Safari View Controller is a new feature in iOS 9 that lets developers enable an in-app browser based on Safari that taps into many of the features that make using standalone Safari so great. Some of the benefits are the ability to use current logins, access the keychain and use autofill.
Previously, developers had to come up with their own browsers for their apps, which meant that users couldn’t tap into ongoing logins, the keychain, or use autofill when viewing the web through these browsers. That resulted in, as you can probably attest to, a less that ideal and disconnected user experience.
Apple has fixed this issue by allowing developers to use Safari View Controller in order to bridge the gap between the sites and data that they already use, and the apps that they love.
Unfortunately, not all apps yet support Safari View Controller. Some popular apps, like Gmail, Twitter, and WhatsApp, to name a few, still use their own built in browsers. SFSafariViewController all the things is a brand new tweak that aims to fix this issue.
Once you install SFSafariViewController all the things, it just starts working. There are no options or settings that you have to deal with in order to enable the tweak.
To test it out, I opened a a link in the official Twitter app, and it worked just as expected. Consider the following before and after picture for the proof:
Custom browser (left) vs Safari View Controller
On the left is the custom browser for Twitter. This browser doesn’t have current login info, keychain access, or autofill access. On the right side is the same link opened with the Safari View Controller. As you can see, it looks similar to Safari, and it’s exactly the same as other apps that support Safari View Controller. The benefits here are multi-faceted, but as I’ve stated, it means access to the keychain, and autofill.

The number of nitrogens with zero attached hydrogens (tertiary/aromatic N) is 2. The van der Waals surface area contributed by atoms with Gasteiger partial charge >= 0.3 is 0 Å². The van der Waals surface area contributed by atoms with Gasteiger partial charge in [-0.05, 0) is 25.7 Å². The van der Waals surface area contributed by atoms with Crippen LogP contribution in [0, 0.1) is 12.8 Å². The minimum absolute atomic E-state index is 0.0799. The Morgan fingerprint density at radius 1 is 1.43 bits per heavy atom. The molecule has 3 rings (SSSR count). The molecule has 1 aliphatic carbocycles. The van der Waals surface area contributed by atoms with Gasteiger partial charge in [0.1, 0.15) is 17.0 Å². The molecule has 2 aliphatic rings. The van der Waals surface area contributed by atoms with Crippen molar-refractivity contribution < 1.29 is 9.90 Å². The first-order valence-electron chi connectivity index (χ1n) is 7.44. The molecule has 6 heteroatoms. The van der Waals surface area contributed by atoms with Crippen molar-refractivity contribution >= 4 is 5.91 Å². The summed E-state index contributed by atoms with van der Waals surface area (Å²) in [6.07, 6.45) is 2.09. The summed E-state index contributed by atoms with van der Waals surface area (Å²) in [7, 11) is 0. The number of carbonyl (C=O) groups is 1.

As a bonus, the tweak also supports SKStoreProductViewController, which means that App Store links can also open in-app. This feature seems to be a bit of a work in progress, though, as alert view pop ups still appear on opening an App Store link in-app, adding unneeded friction.
I’m happy to see a release from developer MohammedAG, who produced this tweak. His releases always seem to be practical and useful additions, and SFSafariViewController all the things is no exception.
You can find the tweak available for free on the BigBoss repo. Try it out, and let me know your thoughts on it in the comments below.